PART 2: Don’t make a video, tell a story
Updated: Jun 19
India recaptured the crown that Kapil Dev and his men first lifted at Lord's in 1983
“Man, last night’s match was unbelievable… that finish, uff.”
You’ve never made a video before, and that makes you nervous. Understandable.
However, instead of getting yourself worked up over this “new challenge”, fall back on what you have done before, and are good at - storytelling. The most important skill in making a good video is not anything technical - it is simply the ability to structure a story.
There are two important parts to this structure - the narrative (the order in which information is revealed) and cadence (the ebb and flow that keeps you hooked).
We all have the ability to tell a good story: some might love holding court at parties, others might recount their day in great detail to their partners. Some read to their kids at bedtime, adding drama to each sentence, while others spend hours debating the loopholes in Tenet with a friend.
For some reason, we don’t dip into this skill set when we go into work mode.
For example, take this opening line from Cricinfo’s report on India’s 2011 World Cup win:
“Twenty-eight years on from the match that transformed the history of world cricket, India recaptured the crown that Kapil Dev and his men first lifted at Lord's in 1983, and this time they did so in their very own backyard.”
It’s lovely - packed with information, emotion and context. It works for a news report.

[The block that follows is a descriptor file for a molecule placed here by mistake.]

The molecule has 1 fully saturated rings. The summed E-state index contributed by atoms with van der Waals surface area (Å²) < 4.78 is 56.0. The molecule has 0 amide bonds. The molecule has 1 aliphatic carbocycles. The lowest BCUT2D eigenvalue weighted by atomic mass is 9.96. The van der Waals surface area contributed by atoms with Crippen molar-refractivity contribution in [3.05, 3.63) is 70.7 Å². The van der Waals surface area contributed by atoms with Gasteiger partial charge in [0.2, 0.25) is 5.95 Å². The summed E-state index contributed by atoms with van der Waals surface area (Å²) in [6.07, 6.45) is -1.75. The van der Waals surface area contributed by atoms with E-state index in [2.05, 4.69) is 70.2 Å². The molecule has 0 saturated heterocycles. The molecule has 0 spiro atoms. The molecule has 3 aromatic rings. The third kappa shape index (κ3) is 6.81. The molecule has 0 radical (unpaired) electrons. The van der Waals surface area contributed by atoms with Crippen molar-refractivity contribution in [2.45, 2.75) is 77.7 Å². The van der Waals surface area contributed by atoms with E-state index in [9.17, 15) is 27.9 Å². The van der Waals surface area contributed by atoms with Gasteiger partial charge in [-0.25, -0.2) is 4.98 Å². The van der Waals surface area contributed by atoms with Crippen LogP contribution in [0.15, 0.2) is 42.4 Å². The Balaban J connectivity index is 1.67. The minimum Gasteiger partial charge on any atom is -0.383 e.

But imagine you’re talking to a friend who missed the game. What would you start with? Something on the lines of: “man, last night’s match was unbelievable… that six to finish, uff.”
This may not contain any relevant information but it does something more important from a storytelling point of view: it builds anticipation.
Building anticipation before a big reveal, a hook to get someone interested in what you have to say, building tension before releasing it, setting up a joke for the punchline… these are all legit storytelling techniques that we use in our everyday conversations. If you’re putting down notes, start with: “Let me tell you a story…” or some version of “you’ll never believe what happened at work today.”
Basically, step one of making a good video is simple: don’t overthink it. Just sit back, relax, and start breaking your story down as you would while talking to a friend.
In the next post, we’ll take a look at some simple hacks to help you do this.